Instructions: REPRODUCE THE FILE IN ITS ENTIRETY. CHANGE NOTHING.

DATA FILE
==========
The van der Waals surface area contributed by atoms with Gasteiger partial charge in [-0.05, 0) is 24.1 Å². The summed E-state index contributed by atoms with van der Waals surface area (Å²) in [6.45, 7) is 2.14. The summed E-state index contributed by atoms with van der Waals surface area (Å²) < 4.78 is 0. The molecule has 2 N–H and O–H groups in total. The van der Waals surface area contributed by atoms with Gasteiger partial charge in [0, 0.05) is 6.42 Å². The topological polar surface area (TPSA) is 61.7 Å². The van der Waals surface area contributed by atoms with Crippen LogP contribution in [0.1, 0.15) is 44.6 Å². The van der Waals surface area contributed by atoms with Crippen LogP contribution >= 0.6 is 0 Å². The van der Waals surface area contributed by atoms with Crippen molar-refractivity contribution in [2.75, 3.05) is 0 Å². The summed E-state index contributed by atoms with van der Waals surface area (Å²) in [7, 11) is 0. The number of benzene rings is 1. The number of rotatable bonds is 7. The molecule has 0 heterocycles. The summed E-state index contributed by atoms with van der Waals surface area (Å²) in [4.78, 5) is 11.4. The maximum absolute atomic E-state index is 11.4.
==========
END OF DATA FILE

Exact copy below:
The van der Waals surface area contributed by atoms with Gasteiger partial charge in [-0.05, 0) is 24.1 Å². The summed E-state index contributed by atoms with van der Waals surface area (Å²) in [6.45, 7) is 2.14. The summed E-state index contributed by atoms with van der Waals surface area (Å²) < 4.78 is 0. The molecule has 2 N–H and O–H groups in total. The van der Waals surface area contributed by atoms with Gasteiger partial charge in [0, 0.05) is 6.42 Å². The topological polar surface area (TPSA) is 61.7 Å². The van der Waals surface area contributed by atoms with Crippen LogP contribution in [0.1, 0.15) is 44.6 Å². The van der Waals surface area contributed by atoms with Crippen LogP contribution >= 0.6 is 0 Å². The van der Waals surface area contributed by atoms with Crippen molar-refractivity contribution in [2.75, 3.05) is 0 Å². The summed E-state index contributed by atoms with van der Waals surface area (Å²) in [7, 11) is 0. The number of benzene rings is 1. The number of rotatable bonds is 7. The molecule has 0 heterocycles. The summed E-state index contributed by atoms with van der Waals surface area (Å²) in [4.78, 5) is 11.4. The maximum absolute atomic E-state index is 11.4.